We can trace the beginning of a so-called ‘modern’ history of man’s relationship to whales to the publication of Herman Melville’s Moby-Dick; or, The Whale, published in 1851 only to be mired in such obscurity that the book was even out of print by the time Melville died forty years later. It wasn’t until the twentieth century that the leading writers of the day praised the novel back to life. Moby-Dick was not only celebrated for its literary techniques and innovations, but it was the first written account, fictional or otherwise, that introduced the world of whaling to a large, general audience. Before long, scholars and readers alike would recognise Captain Ahab’s obsession with the whale as something closer to human than just mere peculiarity, and today you’d be hard-pressed to find books on whales that didn’t contain at least one reference to Melville’s once obscure tale. Since 1851, our collective fascination with whales has gone from relatively nonexistent to something that has now permeated literature, science, world economics, and global politics.
True to form, the fin whale’s presence seemed to permeate the daily routines of Burgeo’s people. Tensions began to escalate as the fate of the fin whale in Aldridges Pond hung in the balance. After Mowat disseminated news of the whale to various media outlets in hopes of bringing scientific, biological, and medical professionals to Burgeo to tend to the animal, the small pond was soon transformed into centre stage of a full-blown media circus. Newfoundland’s opportunist Premier, Joseph Smallwood, went so far as to name the whale after himself (‘Moby Joe,’ even though the whale was female), despite never once visiting Burgeo the entire time the whale was in the pond. Instead, he appointed Mowat, the resident naturalist, ‘keeper’ of the whale.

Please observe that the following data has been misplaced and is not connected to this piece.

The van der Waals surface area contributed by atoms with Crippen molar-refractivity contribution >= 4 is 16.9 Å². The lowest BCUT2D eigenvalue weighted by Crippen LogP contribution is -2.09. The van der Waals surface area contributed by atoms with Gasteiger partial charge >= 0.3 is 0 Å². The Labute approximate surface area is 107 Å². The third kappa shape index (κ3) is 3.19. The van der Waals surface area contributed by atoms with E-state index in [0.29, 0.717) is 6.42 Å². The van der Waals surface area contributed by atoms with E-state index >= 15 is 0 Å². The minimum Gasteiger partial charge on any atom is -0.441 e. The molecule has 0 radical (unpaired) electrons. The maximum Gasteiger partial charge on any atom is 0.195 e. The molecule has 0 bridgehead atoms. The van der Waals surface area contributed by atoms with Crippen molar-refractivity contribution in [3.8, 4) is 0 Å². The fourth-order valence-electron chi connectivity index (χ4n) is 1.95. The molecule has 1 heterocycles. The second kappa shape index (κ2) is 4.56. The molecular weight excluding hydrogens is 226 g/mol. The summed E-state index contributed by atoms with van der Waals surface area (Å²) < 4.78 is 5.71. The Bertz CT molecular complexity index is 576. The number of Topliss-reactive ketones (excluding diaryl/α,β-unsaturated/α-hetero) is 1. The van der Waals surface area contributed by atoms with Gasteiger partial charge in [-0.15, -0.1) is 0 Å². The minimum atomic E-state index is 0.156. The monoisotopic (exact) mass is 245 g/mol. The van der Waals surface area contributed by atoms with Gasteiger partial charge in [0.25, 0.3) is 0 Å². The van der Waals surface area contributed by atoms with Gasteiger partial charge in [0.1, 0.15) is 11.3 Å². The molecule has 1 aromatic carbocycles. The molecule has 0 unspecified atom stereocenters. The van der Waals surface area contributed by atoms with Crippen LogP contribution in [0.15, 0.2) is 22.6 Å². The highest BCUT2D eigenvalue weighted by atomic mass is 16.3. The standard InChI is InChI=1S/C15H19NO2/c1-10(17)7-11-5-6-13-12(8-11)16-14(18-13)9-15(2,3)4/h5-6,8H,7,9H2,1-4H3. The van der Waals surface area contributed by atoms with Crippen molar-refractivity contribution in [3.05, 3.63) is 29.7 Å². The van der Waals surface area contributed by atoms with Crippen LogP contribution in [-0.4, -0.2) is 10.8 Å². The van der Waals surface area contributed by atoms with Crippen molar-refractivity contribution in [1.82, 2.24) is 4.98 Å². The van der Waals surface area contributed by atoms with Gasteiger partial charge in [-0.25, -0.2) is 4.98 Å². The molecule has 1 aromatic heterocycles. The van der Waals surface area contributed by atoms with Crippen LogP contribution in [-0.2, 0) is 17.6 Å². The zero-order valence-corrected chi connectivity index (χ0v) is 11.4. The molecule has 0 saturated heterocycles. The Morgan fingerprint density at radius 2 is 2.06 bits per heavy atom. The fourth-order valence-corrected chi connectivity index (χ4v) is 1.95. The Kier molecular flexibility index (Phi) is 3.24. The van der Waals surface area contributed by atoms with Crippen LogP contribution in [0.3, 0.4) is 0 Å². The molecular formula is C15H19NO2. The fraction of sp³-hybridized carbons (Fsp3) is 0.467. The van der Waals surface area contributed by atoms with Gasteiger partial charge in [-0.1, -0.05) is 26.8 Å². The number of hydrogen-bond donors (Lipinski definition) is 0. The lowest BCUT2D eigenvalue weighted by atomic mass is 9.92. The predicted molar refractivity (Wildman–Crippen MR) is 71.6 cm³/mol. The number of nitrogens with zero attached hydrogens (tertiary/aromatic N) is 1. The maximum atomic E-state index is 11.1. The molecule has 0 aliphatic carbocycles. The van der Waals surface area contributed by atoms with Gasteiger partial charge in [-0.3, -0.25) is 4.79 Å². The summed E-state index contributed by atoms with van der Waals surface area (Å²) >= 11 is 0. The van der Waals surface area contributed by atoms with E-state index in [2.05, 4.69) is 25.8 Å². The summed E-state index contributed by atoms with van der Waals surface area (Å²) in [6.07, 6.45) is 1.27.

Mowat’s whale most likely got herself stranded in Aldridges Pond by following a school of herring over the shoals that distinguished the pond from the larger opening into the North Atlantic waters. Her ability to breach the shoals may have been due to both a ravenous hunger on account of her pregnancy as well as an unusual rise in tide, which unfortunately lowered before she could escape. During Mowat’s frequent trips to the pond, he noticed another fin whale on the outside of the shoals who didn’t appear to be going anywhere but instead appeared to be swimming in wait. Mowat then noticed that whenever the whale in the pond sounded through her blowhole, the whale outside of the pond sounded back. It became apparent to Mowat not only that the whale outside of the pond was the same whale each time but that they were communicating. One time, when Mowat noticed more herring in the pond than usual, he conjectured that the whale on the outside had driven schools of herring into the pond so that the stranded whale had enough to eat. Mowat referred to the whale on the outside as the Guardian, who never left the pond’s edge so long as the other whale was still inside.